“…this occasion should cause us to reflect on disturbing trends in our political discourse: the coarsening tone, the appeal to divisions, and rhetoric that demeans government to such an extreme degree that its dysfunction is all but inevitable."
It is neither the theatrics nor even the immediate politics that are the greatest source of concern. Rather, this occasion should cause us to reflect on disturbing trends in our political discourse: the coarsening tone, the appeal to divisions, and rhetoric that demeans government to such an extreme degree that its dysfunction is all but inevitable. These trends did not begin with the current presidential campaign, but it surely has accelerated them.
So much has been written about the campaign’s caustic tenor that there is little I can add. Civility is important, and its absence impairs public understanding, but it is actually the least damaging of the campaign’s negative aspects. Far more destructive are the appeals to societal divisions and to anti-government animus.
Diversity is an American strength, and it is also a fact. Rapid demographic change is making this ever more clear. Failing to open the opportunities of this society is self-defeating, dangerous and immoral. Yet a conspicuous feature of this year has been an ugly strain of political speech that both divides and targets some of the most vulnerable among us. Such language periodically has gained prominence throughout American history, and it has aided and defended some of our very worst national errors. When it appears, people of goodwill must speak out against it. Accommodating it is tantamount to endorsement.
Divisive appeals also corrode democracy itself because government performs the tasks that we decide must be done collectively. It is entirely appropriate to debate what that work should be and, indeed, that quarrel over the proper size, structure and role of government is embedded in our national character. But the demonization of government itself is a fairly recent phenomenon. And it is unworthy of us. How can we treasure living in a democracy and yet sweepingly denigrate the very institutions where public policy debates largely occur?
We must somehow find a way to restore sufficient common purpose to tackle the many issues that demand our response, a few of which are: climate change, poverty, education, infrastructure, national security. It seems axiomatic that a dysfunctional government cannot adequately respond to these challenges. Yet dysfunction is what we get when name-calling replaces conversation, when exclusion of some groups is a deliberate strategy and when government itself is portrayed as illegitimate.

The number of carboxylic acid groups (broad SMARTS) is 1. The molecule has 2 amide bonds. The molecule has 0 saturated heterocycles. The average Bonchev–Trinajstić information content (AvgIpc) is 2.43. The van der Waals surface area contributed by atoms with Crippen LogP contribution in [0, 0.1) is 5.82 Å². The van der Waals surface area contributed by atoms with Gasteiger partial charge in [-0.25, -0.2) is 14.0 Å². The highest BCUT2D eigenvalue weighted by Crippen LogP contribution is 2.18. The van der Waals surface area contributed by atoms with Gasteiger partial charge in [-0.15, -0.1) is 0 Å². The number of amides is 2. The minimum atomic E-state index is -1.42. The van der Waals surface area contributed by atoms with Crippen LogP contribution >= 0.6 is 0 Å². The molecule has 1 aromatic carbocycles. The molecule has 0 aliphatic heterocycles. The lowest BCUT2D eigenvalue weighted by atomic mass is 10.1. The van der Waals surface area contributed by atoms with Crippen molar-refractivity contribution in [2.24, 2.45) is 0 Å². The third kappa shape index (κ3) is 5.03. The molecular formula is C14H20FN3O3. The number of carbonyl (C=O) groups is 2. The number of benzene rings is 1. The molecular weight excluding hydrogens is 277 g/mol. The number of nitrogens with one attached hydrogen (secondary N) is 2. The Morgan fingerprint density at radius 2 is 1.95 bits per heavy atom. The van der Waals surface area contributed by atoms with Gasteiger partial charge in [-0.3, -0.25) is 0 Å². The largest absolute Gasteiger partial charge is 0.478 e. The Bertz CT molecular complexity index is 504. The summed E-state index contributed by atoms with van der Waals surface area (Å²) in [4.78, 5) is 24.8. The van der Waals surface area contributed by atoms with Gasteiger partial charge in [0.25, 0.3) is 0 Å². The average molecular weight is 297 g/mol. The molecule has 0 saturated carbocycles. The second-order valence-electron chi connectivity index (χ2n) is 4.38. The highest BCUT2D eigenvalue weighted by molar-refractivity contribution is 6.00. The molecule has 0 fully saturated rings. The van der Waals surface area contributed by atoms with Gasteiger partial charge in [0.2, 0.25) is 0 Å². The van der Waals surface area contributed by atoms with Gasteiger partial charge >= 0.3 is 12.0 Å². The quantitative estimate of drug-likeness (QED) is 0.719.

American government is complicated. Features such as the separation of powers, the federalist system and indirect democracy combine to require genuine skill at governing in order to accomplish anything. The ability to build coalitions across boundaries is essential, but that talent is afforded scant value in today’s climate. Many of our political leaders would do well to learn from the experience of the nonprofit sector.
Our Foundation is part of a growing number that strongly encourage our nonprofit grantees to exercise their legal rights to engage with government in many ways – by promoting voter registration and education, by advocating policies that advance their work, by developing relationships with policy makers at all levels. More and more nonprofits and foundations, including ours, work regularly with the public and private sectors on issues of common concern, and this experience gives our sector a particularly useful role. The nonprofit sector’s independence provides us with an important and often a mediating voice in policy debates. Our experience has shown us that pragmatic efforts, even among those with differing views and allegiances, can create real progress. And we know that we need all sectors of society, including government, to be capable partners.
How effective our government can be as a partner in solving social problems is an important question to ask in assessing candidates this year, and any year.
President and Treasurer